Everyone seemed to agree that there was something different about Jerusalem in comparison to most other Rock bands at the time. No-one could actually put their finger on it, but as many have said since, they were probably 10 years ahead of their time. By the launch of the album Jerusalem were playing the top Universities, Colleges and famous spots like The Roundhouse, Chalk Farm and Dagenham Roundhouse. Sometimes as support, sometimes as headline. They shared the same stage as many top bands of the time and also started doing the major Festivals in Europe. Because everything happened so quickly, many people didn’t know who Jerusalem were until they walked on stage. A good example was a major Festival in Vienna, where every other band on the bill was a name e.g. Deep Purple, Black Sabbath, Fairport Convention, Curved Air, Rory Gallagher, Osibisa, Juicy Luicy etc. When Jerusalem came on stage about halfway through the bill, many people in the tens of thousands started walking out to get drinks, use the toilet, get food etc. Ian ‘Bige’ Hansford Purples road manager was doing the mixing for Jerusalem as they were using Purples gear. He said he had never seen anything like it before, one minute there were all these people walking out, then Jerusalem started playing there first song Frustration and all the people leaving turned around and stampeded back into the hall. This moment was actually captured by Austrian TV. After this Festival all the bands were to go to Frankfurt for another huge festival. Throughout the journey, people kept coming up to the band to say they saw them on TV and wow etc. Suddenly from nobody’s they had become a known quantity. The Frankfurt festival was also memorable. Lynden was a real showman/crazy man on stage anyway, often instigated by Paul, but this night he surpassed himself, well it appeared so at the time even to the rest of the band. He suddenly started changing the words and doing some kind of strange dance and then collapsed on the floor. Turned out there was a fault with the mic and he was getting a major dose of pure electricity. That was the end of Jerusalem’s show that night, but most of the crowd obviously thought it was part of the show and really thought it was a great ending. The Promoter of the Festival was so pleased with Jerusalem (he had taken a chance putting them on the bill) that he gave them a bonus (unheard of for a Promoter!!) and paid for them to fly back to the UK on a proper flight with Deep Purple.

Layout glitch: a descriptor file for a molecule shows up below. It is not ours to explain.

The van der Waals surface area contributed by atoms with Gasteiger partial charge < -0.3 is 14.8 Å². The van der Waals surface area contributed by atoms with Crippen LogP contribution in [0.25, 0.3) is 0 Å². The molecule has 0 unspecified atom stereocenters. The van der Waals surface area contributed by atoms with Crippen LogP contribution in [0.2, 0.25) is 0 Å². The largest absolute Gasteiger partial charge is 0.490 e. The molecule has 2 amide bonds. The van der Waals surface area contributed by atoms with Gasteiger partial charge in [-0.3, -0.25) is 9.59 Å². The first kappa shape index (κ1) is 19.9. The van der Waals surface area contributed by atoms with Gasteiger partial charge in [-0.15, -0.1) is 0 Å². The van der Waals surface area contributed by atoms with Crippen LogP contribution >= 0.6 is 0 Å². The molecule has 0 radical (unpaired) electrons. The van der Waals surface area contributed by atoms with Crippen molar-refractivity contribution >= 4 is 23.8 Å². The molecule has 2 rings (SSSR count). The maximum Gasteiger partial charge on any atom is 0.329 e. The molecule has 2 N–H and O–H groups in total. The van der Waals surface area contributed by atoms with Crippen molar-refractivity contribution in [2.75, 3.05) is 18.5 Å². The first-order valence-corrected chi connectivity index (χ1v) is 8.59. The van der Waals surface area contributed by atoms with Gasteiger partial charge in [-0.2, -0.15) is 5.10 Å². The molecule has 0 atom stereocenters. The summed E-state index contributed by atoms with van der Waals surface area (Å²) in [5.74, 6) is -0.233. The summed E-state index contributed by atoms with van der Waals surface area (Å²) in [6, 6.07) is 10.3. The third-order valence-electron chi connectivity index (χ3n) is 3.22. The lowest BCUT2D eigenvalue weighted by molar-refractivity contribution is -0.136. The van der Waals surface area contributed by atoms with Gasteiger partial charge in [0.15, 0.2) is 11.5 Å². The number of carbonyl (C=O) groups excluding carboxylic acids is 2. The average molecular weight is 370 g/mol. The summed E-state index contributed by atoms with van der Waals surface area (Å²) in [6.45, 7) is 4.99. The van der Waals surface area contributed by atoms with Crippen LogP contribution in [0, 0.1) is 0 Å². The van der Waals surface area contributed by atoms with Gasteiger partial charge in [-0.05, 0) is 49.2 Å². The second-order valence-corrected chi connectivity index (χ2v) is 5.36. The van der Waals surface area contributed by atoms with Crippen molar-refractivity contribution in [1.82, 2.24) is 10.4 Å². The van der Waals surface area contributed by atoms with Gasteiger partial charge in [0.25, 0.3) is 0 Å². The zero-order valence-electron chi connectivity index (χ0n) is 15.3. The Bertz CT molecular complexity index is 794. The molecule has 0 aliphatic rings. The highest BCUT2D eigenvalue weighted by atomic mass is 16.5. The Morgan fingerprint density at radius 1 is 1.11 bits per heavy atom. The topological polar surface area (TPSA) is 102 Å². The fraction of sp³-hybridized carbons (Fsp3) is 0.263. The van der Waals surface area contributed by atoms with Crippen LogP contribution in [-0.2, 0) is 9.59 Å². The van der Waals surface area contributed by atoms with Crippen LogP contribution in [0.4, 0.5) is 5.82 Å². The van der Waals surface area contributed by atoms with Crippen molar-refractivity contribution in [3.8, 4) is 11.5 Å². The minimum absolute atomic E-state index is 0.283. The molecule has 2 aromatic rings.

The relationship between the members of Jerusalem was always good and thus they enjoyed everything about being a band to the fullest degree. They were having such a crazy time in the bandwagon (OGY) once that they were nearly late for a gig at Liverpool University, because they managed to drive 20 miles past Liverpool without noticing (one of the biggest cities in the UK!) There are many Jerusalem stories which will hopefully appear when the official Jerusalem website is put online.